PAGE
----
Oil Production Booms… But Funding Is Drying Up

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By Tsvetana Paraskova

North America’s energy-focused private equity firms just saw a five-year low in fund closings and the lowest amount of total capital raised for energy investment since early 2016.

During the 2014-2016 period of low oil prices, many energy-focused funds raised billions of U.S. dollars, aiming to invest the money in energy assets at bargain prices.

But as oil prices increased from 2017 onwards, there have been few bargains left and asset valuations have increased. Add to this a mixed bag of investor returns over the past few years amid volatile prices, and energy-focused private equity funds had their worst quarterly performance in years in terms of capital raised and funds successfully closed.

In the first quarter of 2019, private equity firms in North America closed four funds with a total capital of just US$1.4 billion, compared to a dozen funds closed with as much as US$4.8 billion raised in the first quarter of 2018, according to data from alternative assets data provider Preqin, cited by Bloomberg.

Between 2014 and 2016, private equity firms—led by large companies including First Reserve, Warburg Pincus, and Riverstone Holdings—raised a total of US$132 billion in energy-focused funds, according to Preqin data. In 2018, contrary to initial expectations, private equity in natural resources investments jumped, Preqin said earlier this year. Fundraising by unlisted funds for investment in natural resources – oil and gas, timberland, farmland, water, and mining – set a fresh record in 2018. Energy-focused funds accounted for almost all of last year’s activity as 77 funds raised US$89 billion, with the vast majority of these funds targeting North American oil and gas plays, according to Preqin data from January.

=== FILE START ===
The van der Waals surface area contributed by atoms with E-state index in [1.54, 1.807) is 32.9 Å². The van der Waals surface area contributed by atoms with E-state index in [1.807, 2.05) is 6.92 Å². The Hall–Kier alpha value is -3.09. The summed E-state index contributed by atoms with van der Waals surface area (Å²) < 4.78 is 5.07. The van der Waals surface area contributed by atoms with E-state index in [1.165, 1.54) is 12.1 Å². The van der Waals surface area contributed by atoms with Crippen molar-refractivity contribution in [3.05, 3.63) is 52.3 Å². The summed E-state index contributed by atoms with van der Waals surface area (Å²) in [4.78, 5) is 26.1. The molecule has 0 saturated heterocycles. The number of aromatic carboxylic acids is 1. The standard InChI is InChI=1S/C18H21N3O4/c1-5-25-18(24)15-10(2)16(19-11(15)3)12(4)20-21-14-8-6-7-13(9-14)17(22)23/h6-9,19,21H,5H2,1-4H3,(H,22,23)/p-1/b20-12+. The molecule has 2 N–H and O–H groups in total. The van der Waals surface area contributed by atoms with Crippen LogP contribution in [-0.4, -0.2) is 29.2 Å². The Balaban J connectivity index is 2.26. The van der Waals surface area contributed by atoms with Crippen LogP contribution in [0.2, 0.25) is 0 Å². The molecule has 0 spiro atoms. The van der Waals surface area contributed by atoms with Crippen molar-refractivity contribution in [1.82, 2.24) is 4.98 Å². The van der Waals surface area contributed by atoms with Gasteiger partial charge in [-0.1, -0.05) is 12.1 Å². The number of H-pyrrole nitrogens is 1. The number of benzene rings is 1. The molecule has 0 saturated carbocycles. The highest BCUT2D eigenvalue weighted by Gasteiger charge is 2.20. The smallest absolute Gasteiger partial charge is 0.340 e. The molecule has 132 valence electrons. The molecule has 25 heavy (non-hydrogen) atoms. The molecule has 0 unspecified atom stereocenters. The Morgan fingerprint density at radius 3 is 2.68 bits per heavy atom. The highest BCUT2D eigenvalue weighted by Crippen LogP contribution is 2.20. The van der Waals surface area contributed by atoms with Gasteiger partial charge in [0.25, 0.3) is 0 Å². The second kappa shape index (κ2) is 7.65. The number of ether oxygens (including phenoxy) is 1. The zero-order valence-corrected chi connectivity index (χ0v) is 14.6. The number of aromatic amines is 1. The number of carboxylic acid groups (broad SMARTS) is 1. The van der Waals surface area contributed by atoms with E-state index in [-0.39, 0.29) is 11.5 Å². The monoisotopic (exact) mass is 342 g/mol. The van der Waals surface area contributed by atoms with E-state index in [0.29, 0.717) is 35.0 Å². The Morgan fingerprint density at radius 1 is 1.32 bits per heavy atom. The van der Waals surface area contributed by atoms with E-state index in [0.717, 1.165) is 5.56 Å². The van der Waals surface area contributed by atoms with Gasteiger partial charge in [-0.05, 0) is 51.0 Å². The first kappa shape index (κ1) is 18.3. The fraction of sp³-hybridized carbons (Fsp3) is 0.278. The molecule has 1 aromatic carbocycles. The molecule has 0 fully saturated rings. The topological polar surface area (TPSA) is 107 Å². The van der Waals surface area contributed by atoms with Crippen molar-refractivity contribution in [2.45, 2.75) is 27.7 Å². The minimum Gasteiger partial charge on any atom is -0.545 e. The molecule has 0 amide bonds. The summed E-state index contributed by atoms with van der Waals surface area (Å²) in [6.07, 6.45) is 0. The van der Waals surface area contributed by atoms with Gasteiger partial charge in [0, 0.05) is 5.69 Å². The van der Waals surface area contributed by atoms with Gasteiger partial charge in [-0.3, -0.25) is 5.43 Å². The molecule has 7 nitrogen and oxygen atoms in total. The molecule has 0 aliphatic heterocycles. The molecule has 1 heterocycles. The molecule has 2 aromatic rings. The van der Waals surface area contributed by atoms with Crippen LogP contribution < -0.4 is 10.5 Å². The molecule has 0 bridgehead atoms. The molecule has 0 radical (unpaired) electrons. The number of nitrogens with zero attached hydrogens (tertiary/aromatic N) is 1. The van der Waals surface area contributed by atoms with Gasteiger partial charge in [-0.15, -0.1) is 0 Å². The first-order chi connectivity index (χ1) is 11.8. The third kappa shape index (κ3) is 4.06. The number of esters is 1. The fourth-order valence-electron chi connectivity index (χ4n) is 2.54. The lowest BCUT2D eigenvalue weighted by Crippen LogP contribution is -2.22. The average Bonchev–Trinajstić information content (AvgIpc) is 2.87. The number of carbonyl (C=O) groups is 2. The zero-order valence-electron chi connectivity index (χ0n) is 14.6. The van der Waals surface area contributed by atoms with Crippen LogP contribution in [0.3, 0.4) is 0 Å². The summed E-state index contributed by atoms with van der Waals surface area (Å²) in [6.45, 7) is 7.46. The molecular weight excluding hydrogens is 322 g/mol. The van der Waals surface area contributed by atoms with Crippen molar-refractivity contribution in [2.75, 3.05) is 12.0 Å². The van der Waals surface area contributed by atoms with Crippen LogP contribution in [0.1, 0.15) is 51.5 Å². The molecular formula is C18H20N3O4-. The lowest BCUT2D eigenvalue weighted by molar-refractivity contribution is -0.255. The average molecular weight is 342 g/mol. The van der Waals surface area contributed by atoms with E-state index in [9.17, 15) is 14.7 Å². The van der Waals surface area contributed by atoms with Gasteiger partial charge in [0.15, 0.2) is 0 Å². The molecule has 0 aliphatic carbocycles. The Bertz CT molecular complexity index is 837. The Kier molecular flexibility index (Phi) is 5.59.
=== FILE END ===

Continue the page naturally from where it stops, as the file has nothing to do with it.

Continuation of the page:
Preqin’s investor outlook for alternative assets in H1 2019 found that “the natural resources industry has suffered from poor performance in recent years and investors are understandably disappointed with the returns they have received.”

However, high absolute returns are not the primary motivation for investors to commit capital to natural resources. The top reason for 66 percent of investors is portfolio diversification, while 39 percent cite a low correlation to other asset classes. High absolute returns were named by just 28 percent of investors in Preqin’s survey conducted in November 2018.

Due to the commodity markets volatility and the slump in oil prices at the end of 2018, many of surveyed investors feel that performance may dip even further in 2019. Nearly a quarter of investors, or 24 percent, believe that their natural resources investments will perform worse over the next 12 months, compared with just 6 percent of those surveyed at the end of 2017, Preqin’s outlook showed.

In terms of natural resources investment living up to expectations, 29 percent of investors felt at the end of 2018 that their investments fell short of expectations, up from 21 percent who were disappointed with returns at end-2017, but nowhere near the disappointed 62 percent of investors in 2015 and 54 percent in 2016, according to Preqin’s surveys between 2015 and 2018.

The biggest challenges to returns generation in natural resources going forward are asset valuations, cited by 45 percent of investors, followed by commodity market volatility and the geopolitical landscape, with each of those two getting 31 percent of investors’ votes.

For this year, energy will continue to dominate the investor commitments, with 86 percent of investors feeling that energy-focused funds will offer the most attractive opportunities.

According to Preqin, two-thirds of investors—or 67 percent—believe that the U.S. currently offers the best investment opportunities in natural resources, and is “likely a result of the continuing expansion of the oil & gas industry in the country due to technological advancement and more stable or even reduced drilling/extraction costs.”

Crude Oil

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